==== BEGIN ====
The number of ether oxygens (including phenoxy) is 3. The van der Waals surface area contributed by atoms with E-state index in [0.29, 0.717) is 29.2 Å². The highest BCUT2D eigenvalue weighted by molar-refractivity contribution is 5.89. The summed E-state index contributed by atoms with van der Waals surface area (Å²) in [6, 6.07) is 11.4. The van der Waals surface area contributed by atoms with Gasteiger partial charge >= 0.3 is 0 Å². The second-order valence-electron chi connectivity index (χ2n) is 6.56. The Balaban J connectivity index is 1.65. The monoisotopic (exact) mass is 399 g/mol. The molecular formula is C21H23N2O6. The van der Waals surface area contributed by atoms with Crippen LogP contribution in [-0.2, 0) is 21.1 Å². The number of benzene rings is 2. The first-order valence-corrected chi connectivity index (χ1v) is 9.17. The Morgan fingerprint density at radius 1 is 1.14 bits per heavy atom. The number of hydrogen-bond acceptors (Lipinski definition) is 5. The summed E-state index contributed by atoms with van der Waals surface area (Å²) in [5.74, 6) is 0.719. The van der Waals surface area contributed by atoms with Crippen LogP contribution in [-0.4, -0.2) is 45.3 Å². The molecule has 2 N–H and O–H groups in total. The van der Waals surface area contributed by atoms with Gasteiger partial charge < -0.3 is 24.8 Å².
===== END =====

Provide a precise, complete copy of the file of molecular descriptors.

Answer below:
The number of ether oxygens (including phenoxy) is 3. The van der Waals surface area contributed by atoms with E-state index in [0.29, 0.717) is 29.2 Å². The highest BCUT2D eigenvalue weighted by molar-refractivity contribution is 5.89. The summed E-state index contributed by atoms with van der Waals surface area (Å²) in [6, 6.07) is 11.4. The van der Waals surface area contributed by atoms with Gasteiger partial charge >= 0.3 is 0 Å². The second-order valence-electron chi connectivity index (χ2n) is 6.56. The Balaban J connectivity index is 1.65. The monoisotopic (exact) mass is 399 g/mol. The molecular formula is C21H23N2O6. The van der Waals surface area contributed by atoms with Crippen LogP contribution in [-0.2, 0) is 21.1 Å². The number of benzene rings is 2. The first-order valence-corrected chi connectivity index (χ1v) is 9.17. The Morgan fingerprint density at radius 1 is 1.14 bits per heavy atom. The number of hydrogen-bond acceptors (Lipinski definition) is 5. The summed E-state index contributed by atoms with van der Waals surface area (Å²) in [5.74, 6) is 0.719. The van der Waals surface area contributed by atoms with Crippen LogP contribution in [-0.4, -0.2) is 45.3 Å². The molecule has 2 N–H and O–H groups in total. The van der Waals surface area contributed by atoms with Gasteiger partial charge < -0.3 is 24.8 Å².